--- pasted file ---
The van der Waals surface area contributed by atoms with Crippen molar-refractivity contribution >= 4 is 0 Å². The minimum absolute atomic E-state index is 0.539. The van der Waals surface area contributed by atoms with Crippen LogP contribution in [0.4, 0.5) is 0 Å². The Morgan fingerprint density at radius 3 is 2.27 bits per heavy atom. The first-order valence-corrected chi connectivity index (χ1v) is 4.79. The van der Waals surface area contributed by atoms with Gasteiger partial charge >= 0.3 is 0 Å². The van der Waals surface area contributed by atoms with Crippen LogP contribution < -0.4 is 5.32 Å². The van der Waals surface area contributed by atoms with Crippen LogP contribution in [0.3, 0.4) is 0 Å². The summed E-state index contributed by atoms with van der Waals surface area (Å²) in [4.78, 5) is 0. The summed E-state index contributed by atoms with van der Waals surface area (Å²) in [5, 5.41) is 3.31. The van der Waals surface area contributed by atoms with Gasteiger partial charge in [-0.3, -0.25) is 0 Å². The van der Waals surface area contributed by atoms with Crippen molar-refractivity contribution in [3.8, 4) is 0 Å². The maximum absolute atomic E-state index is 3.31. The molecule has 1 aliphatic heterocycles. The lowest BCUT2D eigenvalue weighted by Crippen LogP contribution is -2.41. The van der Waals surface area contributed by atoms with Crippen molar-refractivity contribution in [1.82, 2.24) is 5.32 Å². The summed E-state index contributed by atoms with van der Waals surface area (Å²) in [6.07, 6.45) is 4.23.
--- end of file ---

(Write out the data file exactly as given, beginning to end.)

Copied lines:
The van der Waals surface area contributed by atoms with Crippen molar-refractivity contribution >= 4 is 0 Å². The minimum absolute atomic E-state index is 0.539. The van der Waals surface area contributed by atoms with Crippen LogP contribution in [0.4, 0.5) is 0 Å². The Morgan fingerprint density at radius 3 is 2.27 bits per heavy atom. The first-order valence-corrected chi connectivity index (χ1v) is 4.79. The van der Waals surface area contributed by atoms with Gasteiger partial charge >= 0.3 is 0 Å². The van der Waals surface area contributed by atoms with Crippen LogP contribution < -0.4 is 5.32 Å². The van der Waals surface area contributed by atoms with Crippen LogP contribution in [0.3, 0.4) is 0 Å². The summed E-state index contributed by atoms with van der Waals surface area (Å²) in [4.78, 5) is 0. The summed E-state index contributed by atoms with van der Waals surface area (Å²) in [5, 5.41) is 3.31. The van der Waals surface area contributed by atoms with Gasteiger partial charge in [-0.3, -0.25) is 0 Å². The van der Waals surface area contributed by atoms with Crippen molar-refractivity contribution in [3.8, 4) is 0 Å². The maximum absolute atomic E-state index is 3.31. The molecule has 1 aliphatic heterocycles. The lowest BCUT2D eigenvalue weighted by Crippen LogP contribution is -2.41. The van der Waals surface area contributed by atoms with Crippen molar-refractivity contribution in [1.82, 2.24) is 5.32 Å². The summed E-state index contributed by atoms with van der Waals surface area (Å²) in [6.07, 6.45) is 4.23.